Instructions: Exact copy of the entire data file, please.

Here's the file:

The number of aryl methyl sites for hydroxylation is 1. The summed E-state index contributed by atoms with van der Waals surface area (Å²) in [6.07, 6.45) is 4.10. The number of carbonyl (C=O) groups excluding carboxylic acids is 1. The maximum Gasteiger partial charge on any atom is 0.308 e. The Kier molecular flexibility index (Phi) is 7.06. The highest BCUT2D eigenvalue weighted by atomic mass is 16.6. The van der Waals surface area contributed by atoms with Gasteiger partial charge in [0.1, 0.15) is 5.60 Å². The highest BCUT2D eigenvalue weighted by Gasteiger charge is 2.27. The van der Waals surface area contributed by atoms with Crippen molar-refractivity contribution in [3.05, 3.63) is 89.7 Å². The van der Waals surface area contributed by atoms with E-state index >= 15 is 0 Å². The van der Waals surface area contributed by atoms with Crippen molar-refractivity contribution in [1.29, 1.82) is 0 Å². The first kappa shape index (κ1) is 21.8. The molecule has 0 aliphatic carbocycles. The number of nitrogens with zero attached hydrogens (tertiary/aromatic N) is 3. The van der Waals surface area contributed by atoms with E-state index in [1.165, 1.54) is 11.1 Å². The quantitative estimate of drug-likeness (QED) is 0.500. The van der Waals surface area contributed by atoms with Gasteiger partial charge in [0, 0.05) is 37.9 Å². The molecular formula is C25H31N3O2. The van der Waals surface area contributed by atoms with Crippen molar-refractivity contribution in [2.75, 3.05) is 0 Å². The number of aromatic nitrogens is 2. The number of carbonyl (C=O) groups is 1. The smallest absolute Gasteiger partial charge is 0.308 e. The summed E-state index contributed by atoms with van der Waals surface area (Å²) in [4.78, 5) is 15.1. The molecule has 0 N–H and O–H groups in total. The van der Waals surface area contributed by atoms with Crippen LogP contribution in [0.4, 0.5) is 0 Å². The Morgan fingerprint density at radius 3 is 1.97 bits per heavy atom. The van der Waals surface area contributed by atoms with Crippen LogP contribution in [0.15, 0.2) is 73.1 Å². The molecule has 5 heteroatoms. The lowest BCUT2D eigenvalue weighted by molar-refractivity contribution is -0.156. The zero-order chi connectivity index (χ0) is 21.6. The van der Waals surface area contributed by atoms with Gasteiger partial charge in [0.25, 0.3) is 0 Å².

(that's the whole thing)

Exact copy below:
The number of aryl methyl sites for hydroxylation is 1. The summed E-state index contributed by atoms with van der Waals surface area (Å²) in [6.07, 6.45) is 4.10. The number of carbonyl (C=O) groups excluding carboxylic acids is 1. The maximum Gasteiger partial charge on any atom is 0.308 e. The Kier molecular flexibility index (Phi) is 7.06. The highest BCUT2D eigenvalue weighted by atomic mass is 16.6. The van der Waals surface area contributed by atoms with Gasteiger partial charge in [0.1, 0.15) is 5.60 Å². The highest BCUT2D eigenvalue weighted by Gasteiger charge is 2.27. The van der Waals surface area contributed by atoms with Crippen molar-refractivity contribution in [3.05, 3.63) is 89.7 Å². The van der Waals surface area contributed by atoms with E-state index >= 15 is 0 Å². The van der Waals surface area contributed by atoms with Crippen molar-refractivity contribution in [1.29, 1.82) is 0 Å². The first kappa shape index (κ1) is 21.8. The molecule has 0 aliphatic carbocycles. The number of nitrogens with zero attached hydrogens (tertiary/aromatic N) is 3. The van der Waals surface area contributed by atoms with E-state index in [1.165, 1.54) is 11.1 Å². The quantitative estimate of drug-likeness (QED) is 0.500. The van der Waals surface area contributed by atoms with Gasteiger partial charge in [0, 0.05) is 37.9 Å². The molecular formula is C25H31N3O2. The van der Waals surface area contributed by atoms with Crippen molar-refractivity contribution in [2.75, 3.05) is 0 Å². The number of aromatic nitrogens is 2. The number of carbonyl (C=O) groups is 1. The smallest absolute Gasteiger partial charge is 0.308 e. The summed E-state index contributed by atoms with van der Waals surface area (Å²) in [4.78, 5) is 15.1. The molecule has 0 N–H and O–H groups in total. The van der Waals surface area contributed by atoms with Crippen LogP contribution in [0.4, 0.5) is 0 Å². The Morgan fingerprint density at radius 3 is 1.97 bits per heavy atom. The van der Waals surface area contributed by atoms with Crippen LogP contribution in [0.15, 0.2) is 73.1 Å². The molecule has 5 heteroatoms. The lowest BCUT2D eigenvalue weighted by molar-refractivity contribution is -0.156. The zero-order chi connectivity index (χ0) is 21.6. The van der Waals surface area contributed by atoms with Gasteiger partial charge in [0.25, 0.3) is 0 Å².